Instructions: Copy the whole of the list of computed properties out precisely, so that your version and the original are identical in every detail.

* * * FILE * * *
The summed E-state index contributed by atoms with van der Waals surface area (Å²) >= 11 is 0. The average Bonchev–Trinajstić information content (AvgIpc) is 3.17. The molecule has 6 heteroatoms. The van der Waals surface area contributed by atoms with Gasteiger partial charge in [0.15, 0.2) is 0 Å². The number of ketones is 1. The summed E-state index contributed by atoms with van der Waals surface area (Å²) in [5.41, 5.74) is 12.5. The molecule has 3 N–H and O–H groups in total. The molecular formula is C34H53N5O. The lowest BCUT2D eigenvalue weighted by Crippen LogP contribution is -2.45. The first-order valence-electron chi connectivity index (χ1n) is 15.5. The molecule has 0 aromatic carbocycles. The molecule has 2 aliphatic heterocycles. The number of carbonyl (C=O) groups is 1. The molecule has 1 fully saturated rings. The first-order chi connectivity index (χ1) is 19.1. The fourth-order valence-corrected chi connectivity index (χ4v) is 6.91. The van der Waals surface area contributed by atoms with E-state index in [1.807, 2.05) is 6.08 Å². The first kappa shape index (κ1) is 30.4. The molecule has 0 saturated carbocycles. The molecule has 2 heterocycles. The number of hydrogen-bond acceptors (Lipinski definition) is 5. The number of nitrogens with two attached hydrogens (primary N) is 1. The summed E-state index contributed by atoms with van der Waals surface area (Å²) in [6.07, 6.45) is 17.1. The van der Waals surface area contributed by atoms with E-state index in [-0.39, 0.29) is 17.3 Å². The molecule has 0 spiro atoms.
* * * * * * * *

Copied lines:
The summed E-state index contributed by atoms with van der Waals surface area (Å²) >= 11 is 0. The average Bonchev–Trinajstić information content (AvgIpc) is 3.17. The molecule has 6 heteroatoms. The van der Waals surface area contributed by atoms with Gasteiger partial charge in [0.15, 0.2) is 0 Å². The number of ketones is 1. The summed E-state index contributed by atoms with van der Waals surface area (Å²) in [5.41, 5.74) is 12.5. The molecule has 3 N–H and O–H groups in total. The molecular formula is C34H53N5O. The lowest BCUT2D eigenvalue weighted by Crippen LogP contribution is -2.45. The first-order valence-electron chi connectivity index (χ1n) is 15.5. The molecule has 0 aromatic carbocycles. The molecule has 2 aliphatic heterocycles. The number of carbonyl (C=O) groups is 1. The molecule has 1 fully saturated rings. The first-order chi connectivity index (χ1) is 19.1. The fourth-order valence-corrected chi connectivity index (χ4v) is 6.91. The van der Waals surface area contributed by atoms with E-state index in [1.807, 2.05) is 6.08 Å². The first kappa shape index (κ1) is 30.4. The molecule has 0 saturated carbocycles. The molecule has 2 heterocycles. The number of hydrogen-bond acceptors (Lipinski definition) is 5. The number of nitrogens with two attached hydrogens (primary N) is 1. The summed E-state index contributed by atoms with van der Waals surface area (Å²) in [6.07, 6.45) is 17.1. The van der Waals surface area contributed by atoms with E-state index in [-0.39, 0.29) is 17.3 Å². The molecule has 0 spiro atoms.